Cybersecurity is a growing topic of discussion at most board meetings, according to a new survey of 200 corporate directors.
The survey, conducted jointly by NYSE Governance Services and security vendor Veracode, revealed that more than 80 percent of board members say that cybersecurity is discussed at most or all board meetings.
Specifically, 35 percent said that cybersecurity was discussed at every board meeting and 46 percent said it was discussed at most meetings. Only 10 percent said they discussed cybersecurity after an incident in their industry or at their company - and only percent said they never discussed cybersecurity at all.
"It's become a really serious issue," said Chris Wysopal, CTO and co-founder at Veracode, a security vendor. "It's not just an IT issue, or a policy issue, or a compliance issue. It's becoming a corporate risk issue."
According to the survey, the board members held the CEO primarily responsible for cybersecurity, with the CIO as the second-most responsible executive.
One example of this is last year's resignation of Target's CEO and CIO after that company's highly-publicised data breach.
This bodes well for corporate security, he said.
"That means you're going to see the security get a larger budget," he said. "But also, more importantly, be an issue that the whole company is going to be charged with solving, not just the IT department or CISO."
However, 66 percent of board members are not confident of their companies' ability to defend themselves against cyberattacks. Only four percent said they were "very" confident.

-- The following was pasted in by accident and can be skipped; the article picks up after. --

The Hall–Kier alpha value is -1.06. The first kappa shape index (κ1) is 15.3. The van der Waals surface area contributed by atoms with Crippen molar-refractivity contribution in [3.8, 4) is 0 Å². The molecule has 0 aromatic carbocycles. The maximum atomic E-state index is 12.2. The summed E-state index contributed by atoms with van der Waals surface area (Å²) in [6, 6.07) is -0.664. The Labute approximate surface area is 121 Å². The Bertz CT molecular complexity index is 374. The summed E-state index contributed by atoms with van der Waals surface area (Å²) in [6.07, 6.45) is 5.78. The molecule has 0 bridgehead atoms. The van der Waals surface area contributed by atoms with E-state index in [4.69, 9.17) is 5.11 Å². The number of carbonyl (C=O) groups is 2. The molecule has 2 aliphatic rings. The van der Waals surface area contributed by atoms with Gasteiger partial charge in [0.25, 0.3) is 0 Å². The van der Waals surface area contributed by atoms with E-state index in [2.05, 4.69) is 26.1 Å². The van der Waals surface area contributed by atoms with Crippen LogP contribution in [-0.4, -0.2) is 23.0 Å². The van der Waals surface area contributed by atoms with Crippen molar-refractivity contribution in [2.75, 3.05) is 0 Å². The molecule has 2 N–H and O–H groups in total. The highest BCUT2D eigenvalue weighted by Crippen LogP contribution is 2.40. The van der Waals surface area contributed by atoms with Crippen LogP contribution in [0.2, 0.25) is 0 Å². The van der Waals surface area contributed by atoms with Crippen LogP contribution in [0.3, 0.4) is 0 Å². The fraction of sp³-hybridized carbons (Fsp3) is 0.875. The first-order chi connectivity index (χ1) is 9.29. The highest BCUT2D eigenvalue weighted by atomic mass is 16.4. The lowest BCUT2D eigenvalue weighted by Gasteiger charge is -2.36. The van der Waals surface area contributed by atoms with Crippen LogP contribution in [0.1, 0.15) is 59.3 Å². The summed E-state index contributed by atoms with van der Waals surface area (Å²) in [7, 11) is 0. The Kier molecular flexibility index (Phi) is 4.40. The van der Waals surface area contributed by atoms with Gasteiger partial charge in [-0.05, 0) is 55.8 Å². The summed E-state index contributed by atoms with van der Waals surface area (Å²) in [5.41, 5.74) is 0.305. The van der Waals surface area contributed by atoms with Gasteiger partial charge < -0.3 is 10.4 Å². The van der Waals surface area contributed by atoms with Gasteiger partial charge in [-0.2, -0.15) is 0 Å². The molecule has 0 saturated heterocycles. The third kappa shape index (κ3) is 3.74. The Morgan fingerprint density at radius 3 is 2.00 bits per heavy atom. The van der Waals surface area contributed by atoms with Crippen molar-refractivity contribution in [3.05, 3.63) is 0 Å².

And, despite this lack of confidence, security ranked second to last in priority when it comes to developing new products and services.
"There's obviously a disconnect between the true risk and what's been done to mitigate it," Wysopal said.
Top security concerns
The board members surveyed said that brand damage, data breach costs, and theft of intellectual property were the top concerns when it came to cybersecurity.
However, board members were less interested in specific details of how security was implemented.
Instead, 33 percent preferred to learn about corporate cybersecurity efforts in the form of high-level security strategy descriptions, and 31 percent wanted to learn about risk metrics.
Only 11 percent wanted to see peer comparisons or descriptions of specific security technologies, and only 9 percent wanted to know about the company's audit and compliance status.
Not surprisingly, while technical skills and experience was the top quality boards wanted to see in a CISO, the rest of the qualifications looked for, in descending order, were business acumen, strong communication skills, ability to take risks, and expertise in crisis communications.
This was the first year that Veracode and NYSE Governance Services conducted the survey, so historical comparison data was not available.